I was having a conversation with company founders in a healthcare startup who made the comment: “we’re new to being entrepreneurs.”
That was their opening for free advice. It’s hard building and scaling a business when most startups fail or have a tough time and that’s not celebrated enough. Instead we just marvel at the likes of Mark Zuckerberg and aspire to be like Uber, Facebook, Google.
The truth is that most every new businesses – it’s a slog. A grind. A tough battle at some point in their existence, if not in fact for many years. Steve Ballmer of Microsoft had a phrase for this: the long middle. He said its fairly easy to be creative, think up a brilliant new product, and decide to charge forward. Then comes the middle: the long slog.
And the end point? That’s easy. That’s the promised land. But to get there? OMG. Ballmer was referring to Windows becoming a graphic user interface. They knew upfront what it had to become (like Apple). To actually pull it off took 20+ years.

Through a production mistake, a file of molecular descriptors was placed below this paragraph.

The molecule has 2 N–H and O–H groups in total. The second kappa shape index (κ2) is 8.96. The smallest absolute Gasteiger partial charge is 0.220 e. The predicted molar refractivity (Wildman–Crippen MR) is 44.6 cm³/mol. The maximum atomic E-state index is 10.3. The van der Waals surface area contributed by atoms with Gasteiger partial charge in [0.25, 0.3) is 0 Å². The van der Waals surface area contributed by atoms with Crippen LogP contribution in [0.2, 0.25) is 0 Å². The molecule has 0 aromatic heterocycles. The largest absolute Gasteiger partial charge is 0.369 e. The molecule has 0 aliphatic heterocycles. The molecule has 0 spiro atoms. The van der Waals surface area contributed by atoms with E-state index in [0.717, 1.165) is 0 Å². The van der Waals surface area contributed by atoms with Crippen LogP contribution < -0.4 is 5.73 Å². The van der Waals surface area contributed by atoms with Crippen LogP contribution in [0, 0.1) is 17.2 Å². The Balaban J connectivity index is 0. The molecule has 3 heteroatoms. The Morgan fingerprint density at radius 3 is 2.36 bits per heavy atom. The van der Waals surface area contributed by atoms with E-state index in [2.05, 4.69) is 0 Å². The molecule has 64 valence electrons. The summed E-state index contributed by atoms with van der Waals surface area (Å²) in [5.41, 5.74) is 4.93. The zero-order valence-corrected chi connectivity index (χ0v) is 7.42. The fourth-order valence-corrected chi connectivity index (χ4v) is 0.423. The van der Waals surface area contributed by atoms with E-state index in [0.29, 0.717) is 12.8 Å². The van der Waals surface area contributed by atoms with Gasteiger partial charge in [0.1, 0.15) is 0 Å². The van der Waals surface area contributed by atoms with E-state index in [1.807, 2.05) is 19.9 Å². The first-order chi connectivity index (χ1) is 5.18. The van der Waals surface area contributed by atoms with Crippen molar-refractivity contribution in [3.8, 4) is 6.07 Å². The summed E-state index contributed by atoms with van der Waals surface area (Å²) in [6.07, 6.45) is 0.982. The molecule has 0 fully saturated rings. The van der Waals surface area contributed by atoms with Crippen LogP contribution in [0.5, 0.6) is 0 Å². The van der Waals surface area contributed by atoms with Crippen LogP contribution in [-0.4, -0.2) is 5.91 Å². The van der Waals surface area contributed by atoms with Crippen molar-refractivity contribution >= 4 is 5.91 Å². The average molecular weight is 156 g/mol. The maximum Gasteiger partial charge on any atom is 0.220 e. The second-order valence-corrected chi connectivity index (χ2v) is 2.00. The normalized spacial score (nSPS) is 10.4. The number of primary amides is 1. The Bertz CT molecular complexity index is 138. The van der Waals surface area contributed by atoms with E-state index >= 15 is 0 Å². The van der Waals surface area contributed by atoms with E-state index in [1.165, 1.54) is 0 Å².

For many business owners forming the concept of the business and getting it off the ground was easy in a way – they knew exactly what had to be done.
The reality of getting to the next stage in its growth and scaling a business up is complicated, hard and sometimes messy. Part of the challenge is squaring costs with revenues – to make sure you can produce a profit. Without a profit, you do not control your own fate. No profit? You are beholden to investors or lenders.
I do wonder that at some point a little ruthlessness enters the equation for entrepreneurs who know that if they don’t make a profit – the business dies. No one starts a company while thinking about who may have to be fired when things get tough.
This point pushes an owner to reflect on a business scaling strategy and when and how to make the tough decisions. Are they the right person to scale the business – to take it from early stage to the next level? What talent alongside them would give the business a boost? The “who” question is ultimately the most important: what skills are missing in the management equation?
The mark of a great CEO is to be able to make decisions, act with speed and confidence. When things are going well, you add to the team. And when things are tough, if you have to cut, you cut. The key is, in either good weather or bad – you act.